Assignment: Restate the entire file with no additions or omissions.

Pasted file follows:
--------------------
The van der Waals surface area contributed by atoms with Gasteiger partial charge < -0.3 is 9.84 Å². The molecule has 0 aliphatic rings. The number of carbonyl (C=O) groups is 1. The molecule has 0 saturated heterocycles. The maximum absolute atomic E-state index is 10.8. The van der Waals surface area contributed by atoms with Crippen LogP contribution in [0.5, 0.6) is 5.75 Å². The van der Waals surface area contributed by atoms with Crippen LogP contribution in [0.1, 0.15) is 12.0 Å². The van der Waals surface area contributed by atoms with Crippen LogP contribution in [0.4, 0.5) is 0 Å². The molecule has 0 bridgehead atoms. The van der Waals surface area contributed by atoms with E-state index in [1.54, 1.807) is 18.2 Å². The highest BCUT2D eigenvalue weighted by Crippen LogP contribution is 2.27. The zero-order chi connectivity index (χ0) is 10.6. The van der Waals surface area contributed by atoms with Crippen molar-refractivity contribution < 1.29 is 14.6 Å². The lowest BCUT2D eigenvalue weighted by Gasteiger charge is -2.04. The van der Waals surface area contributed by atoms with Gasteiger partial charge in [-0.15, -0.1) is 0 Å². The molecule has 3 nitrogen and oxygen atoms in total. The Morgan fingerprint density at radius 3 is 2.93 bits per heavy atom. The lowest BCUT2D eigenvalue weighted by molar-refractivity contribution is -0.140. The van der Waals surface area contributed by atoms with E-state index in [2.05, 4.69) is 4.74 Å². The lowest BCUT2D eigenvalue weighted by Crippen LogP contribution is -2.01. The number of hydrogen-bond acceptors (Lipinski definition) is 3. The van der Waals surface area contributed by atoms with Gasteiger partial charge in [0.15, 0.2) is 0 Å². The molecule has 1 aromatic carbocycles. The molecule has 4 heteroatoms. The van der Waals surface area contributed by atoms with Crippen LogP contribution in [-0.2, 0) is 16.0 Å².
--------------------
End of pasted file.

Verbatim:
The van der Waals surface area contributed by atoms with Gasteiger partial charge < -0.3 is 9.84 Å². The molecule has 0 aliphatic rings. The number of carbonyl (C=O) groups is 1. The molecule has 0 saturated heterocycles. The maximum absolute atomic E-state index is 10.8. The van der Waals surface area contributed by atoms with Crippen LogP contribution in [0.5, 0.6) is 5.75 Å². The van der Waals surface area contributed by atoms with Crippen LogP contribution in [0.1, 0.15) is 12.0 Å². The van der Waals surface area contributed by atoms with Crippen LogP contribution in [0.4, 0.5) is 0 Å². The molecule has 0 bridgehead atoms. The van der Waals surface area contributed by atoms with E-state index in [1.54, 1.807) is 18.2 Å². The highest BCUT2D eigenvalue weighted by Crippen LogP contribution is 2.27. The zero-order chi connectivity index (χ0) is 10.6. The van der Waals surface area contributed by atoms with Crippen molar-refractivity contribution < 1.29 is 14.6 Å². The lowest BCUT2D eigenvalue weighted by Gasteiger charge is -2.04. The van der Waals surface area contributed by atoms with Gasteiger partial charge in [-0.15, -0.1) is 0 Å². The molecule has 3 nitrogen and oxygen atoms in total. The Morgan fingerprint density at radius 3 is 2.93 bits per heavy atom. The lowest BCUT2D eigenvalue weighted by molar-refractivity contribution is -0.140. The van der Waals surface area contributed by atoms with E-state index in [2.05, 4.69) is 4.74 Å². The lowest BCUT2D eigenvalue weighted by Crippen LogP contribution is -2.01. The number of hydrogen-bond acceptors (Lipinski definition) is 3. The van der Waals surface area contributed by atoms with Gasteiger partial charge in [0.15, 0.2) is 0 Å². The molecule has 1 aromatic carbocycles. The molecule has 4 heteroatoms. The van der Waals surface area contributed by atoms with Crippen LogP contribution in [-0.2, 0) is 16.0 Å².